Women and the almighty dollar: why women make less than men and what can be done to change this income gap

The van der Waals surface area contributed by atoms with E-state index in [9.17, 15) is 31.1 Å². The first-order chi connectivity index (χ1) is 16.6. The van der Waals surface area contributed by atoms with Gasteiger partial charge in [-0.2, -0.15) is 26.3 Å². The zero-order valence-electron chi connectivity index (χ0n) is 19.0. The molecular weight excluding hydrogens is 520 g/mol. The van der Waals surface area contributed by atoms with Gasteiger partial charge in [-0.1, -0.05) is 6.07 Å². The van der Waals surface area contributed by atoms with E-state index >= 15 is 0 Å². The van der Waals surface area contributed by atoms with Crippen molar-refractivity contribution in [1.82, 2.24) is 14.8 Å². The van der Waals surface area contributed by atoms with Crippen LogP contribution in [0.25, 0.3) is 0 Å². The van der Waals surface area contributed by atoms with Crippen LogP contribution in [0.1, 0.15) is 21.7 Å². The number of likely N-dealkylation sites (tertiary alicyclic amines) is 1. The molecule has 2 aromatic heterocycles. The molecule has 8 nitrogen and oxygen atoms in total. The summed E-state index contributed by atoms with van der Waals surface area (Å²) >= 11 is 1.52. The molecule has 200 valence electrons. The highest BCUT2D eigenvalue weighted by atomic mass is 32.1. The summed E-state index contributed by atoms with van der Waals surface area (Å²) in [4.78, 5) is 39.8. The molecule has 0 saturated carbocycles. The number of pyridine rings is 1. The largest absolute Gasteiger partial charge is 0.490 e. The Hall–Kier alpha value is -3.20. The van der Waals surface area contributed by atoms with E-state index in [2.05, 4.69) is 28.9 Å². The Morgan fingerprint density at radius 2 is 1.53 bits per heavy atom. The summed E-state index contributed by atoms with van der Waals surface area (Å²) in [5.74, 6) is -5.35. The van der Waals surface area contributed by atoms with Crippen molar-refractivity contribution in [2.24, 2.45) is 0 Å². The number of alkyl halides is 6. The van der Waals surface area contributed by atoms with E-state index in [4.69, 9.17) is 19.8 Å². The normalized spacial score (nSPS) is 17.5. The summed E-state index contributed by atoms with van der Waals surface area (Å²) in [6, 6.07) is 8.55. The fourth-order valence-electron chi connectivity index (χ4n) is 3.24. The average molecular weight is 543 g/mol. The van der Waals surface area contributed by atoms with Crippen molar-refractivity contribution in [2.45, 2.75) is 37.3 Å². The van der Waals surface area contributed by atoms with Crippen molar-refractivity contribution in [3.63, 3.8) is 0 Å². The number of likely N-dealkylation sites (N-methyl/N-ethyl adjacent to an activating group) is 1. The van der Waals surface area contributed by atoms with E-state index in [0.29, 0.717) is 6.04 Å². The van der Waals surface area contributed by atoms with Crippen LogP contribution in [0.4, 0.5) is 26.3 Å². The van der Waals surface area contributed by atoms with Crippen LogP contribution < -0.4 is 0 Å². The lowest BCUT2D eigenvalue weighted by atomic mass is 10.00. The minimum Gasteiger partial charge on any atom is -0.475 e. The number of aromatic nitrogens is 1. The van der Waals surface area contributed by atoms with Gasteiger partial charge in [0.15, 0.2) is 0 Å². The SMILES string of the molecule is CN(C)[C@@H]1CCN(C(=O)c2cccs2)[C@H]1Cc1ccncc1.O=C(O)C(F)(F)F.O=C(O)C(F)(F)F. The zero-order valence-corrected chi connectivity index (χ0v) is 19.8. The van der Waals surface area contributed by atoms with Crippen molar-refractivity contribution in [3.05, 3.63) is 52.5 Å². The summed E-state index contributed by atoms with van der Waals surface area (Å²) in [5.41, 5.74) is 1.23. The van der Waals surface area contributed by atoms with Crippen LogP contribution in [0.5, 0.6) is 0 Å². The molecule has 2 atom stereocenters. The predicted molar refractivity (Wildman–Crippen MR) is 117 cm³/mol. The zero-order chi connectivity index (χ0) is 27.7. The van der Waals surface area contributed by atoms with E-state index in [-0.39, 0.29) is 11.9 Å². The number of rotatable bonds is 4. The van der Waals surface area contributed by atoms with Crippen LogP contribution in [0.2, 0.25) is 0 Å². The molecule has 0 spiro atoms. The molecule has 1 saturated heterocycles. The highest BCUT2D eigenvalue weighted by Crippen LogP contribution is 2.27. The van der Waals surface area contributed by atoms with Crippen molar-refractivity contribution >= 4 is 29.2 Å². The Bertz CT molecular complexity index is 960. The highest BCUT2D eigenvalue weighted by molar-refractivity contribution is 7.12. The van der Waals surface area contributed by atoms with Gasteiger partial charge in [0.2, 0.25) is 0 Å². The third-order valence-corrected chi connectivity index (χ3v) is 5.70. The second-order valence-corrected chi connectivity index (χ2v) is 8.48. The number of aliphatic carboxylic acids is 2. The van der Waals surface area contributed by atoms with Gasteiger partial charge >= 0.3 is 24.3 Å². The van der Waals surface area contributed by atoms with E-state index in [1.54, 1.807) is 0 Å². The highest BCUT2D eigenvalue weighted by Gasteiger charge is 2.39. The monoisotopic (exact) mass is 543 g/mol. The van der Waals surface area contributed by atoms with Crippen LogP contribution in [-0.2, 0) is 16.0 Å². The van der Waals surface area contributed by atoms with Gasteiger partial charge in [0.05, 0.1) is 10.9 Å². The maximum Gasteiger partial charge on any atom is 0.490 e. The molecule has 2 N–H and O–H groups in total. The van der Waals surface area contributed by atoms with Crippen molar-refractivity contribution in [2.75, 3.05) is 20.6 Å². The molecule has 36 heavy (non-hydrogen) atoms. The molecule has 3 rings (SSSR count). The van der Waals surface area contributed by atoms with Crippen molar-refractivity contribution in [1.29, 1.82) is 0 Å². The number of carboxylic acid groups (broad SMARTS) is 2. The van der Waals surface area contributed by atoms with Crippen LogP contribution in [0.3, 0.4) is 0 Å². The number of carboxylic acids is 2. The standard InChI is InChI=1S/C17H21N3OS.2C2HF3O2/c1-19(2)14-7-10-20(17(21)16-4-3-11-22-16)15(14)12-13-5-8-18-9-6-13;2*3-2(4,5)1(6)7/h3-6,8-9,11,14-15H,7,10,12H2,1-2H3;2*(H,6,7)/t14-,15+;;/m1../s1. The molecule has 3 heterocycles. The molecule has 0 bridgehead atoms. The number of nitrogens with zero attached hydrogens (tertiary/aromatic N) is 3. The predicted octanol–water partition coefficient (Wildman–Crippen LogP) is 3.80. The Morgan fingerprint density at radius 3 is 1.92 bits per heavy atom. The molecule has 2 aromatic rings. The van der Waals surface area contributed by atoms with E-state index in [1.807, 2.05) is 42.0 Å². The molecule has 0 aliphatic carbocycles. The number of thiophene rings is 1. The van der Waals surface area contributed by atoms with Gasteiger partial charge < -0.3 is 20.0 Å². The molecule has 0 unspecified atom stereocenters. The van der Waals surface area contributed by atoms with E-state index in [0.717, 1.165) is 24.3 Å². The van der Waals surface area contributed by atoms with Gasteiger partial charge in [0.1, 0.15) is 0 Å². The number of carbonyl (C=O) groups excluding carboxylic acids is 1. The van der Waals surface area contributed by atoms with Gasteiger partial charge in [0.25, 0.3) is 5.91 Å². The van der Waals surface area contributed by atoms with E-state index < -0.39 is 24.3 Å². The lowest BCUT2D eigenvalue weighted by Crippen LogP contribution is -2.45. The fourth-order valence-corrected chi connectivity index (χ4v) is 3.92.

There are still men—and women-- who try to dismiss the existence of inequalities in the workforce, stating that there is no more need for feminism, and that society has achieved equality in the workplace. Nothing could be further from the truth—while advancements have been made, there is no doubt that there still needs to be a lot of work done to ensure that women are granted the same protections as men in the workforce. This is a discussion of the problems associated with the gender pay gap and the way society as a whole treats women in the workplace, including a discussion of the societal factors that lead to gender pay inequality. Today, gender inequality still exists in the workplace in a plethora of forms. Although some claim that the gender pay gap does not exist, a careful reading of the appropriate literature suggests that it does.